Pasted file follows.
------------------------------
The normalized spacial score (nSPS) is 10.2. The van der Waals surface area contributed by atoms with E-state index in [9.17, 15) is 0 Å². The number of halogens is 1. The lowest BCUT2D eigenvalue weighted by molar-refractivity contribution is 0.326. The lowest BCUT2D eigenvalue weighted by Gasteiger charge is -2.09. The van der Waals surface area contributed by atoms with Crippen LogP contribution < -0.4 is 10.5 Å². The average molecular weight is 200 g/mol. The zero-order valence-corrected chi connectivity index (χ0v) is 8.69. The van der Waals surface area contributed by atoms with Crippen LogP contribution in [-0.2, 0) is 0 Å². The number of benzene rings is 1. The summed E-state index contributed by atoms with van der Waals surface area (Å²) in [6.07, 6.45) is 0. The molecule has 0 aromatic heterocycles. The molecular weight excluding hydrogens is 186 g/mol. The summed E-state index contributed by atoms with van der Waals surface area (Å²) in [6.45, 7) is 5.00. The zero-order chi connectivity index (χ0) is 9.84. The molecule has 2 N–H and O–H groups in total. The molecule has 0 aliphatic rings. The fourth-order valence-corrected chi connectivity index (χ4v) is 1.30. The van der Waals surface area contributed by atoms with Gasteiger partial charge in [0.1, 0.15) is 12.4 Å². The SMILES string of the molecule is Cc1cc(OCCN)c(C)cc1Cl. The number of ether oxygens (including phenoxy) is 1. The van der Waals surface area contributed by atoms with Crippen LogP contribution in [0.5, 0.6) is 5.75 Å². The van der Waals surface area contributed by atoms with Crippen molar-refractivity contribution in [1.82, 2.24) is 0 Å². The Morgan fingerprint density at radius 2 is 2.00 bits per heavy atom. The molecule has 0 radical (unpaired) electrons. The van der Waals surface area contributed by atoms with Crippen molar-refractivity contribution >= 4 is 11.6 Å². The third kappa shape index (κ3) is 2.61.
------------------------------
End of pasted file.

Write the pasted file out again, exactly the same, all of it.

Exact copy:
The normalized spacial score (nSPS) is 10.2. The van der Waals surface area contributed by atoms with E-state index in [9.17, 15) is 0 Å². The number of halogens is 1. The lowest BCUT2D eigenvalue weighted by molar-refractivity contribution is 0.326. The lowest BCUT2D eigenvalue weighted by Gasteiger charge is -2.09. The van der Waals surface area contributed by atoms with Crippen LogP contribution < -0.4 is 10.5 Å². The average molecular weight is 200 g/mol. The zero-order valence-corrected chi connectivity index (χ0v) is 8.69. The van der Waals surface area contributed by atoms with Crippen LogP contribution in [-0.2, 0) is 0 Å². The number of benzene rings is 1. The summed E-state index contributed by atoms with van der Waals surface area (Å²) in [6.07, 6.45) is 0. The molecule has 0 aromatic heterocycles. The molecular weight excluding hydrogens is 186 g/mol. The summed E-state index contributed by atoms with van der Waals surface area (Å²) in [6.45, 7) is 5.00. The zero-order chi connectivity index (χ0) is 9.84. The molecule has 2 N–H and O–H groups in total. The molecule has 0 aliphatic rings. The fourth-order valence-corrected chi connectivity index (χ4v) is 1.30. The van der Waals surface area contributed by atoms with Gasteiger partial charge in [0.1, 0.15) is 12.4 Å². The SMILES string of the molecule is Cc1cc(OCCN)c(C)cc1Cl. The number of ether oxygens (including phenoxy) is 1. The van der Waals surface area contributed by atoms with Crippen LogP contribution in [0.5, 0.6) is 5.75 Å². The van der Waals surface area contributed by atoms with Crippen molar-refractivity contribution in [1.82, 2.24) is 0 Å². The Morgan fingerprint density at radius 2 is 2.00 bits per heavy atom. The molecule has 0 radical (unpaired) electrons. The van der Waals surface area contributed by atoms with Crippen molar-refractivity contribution >= 4 is 11.6 Å². The third kappa shape index (κ3) is 2.61.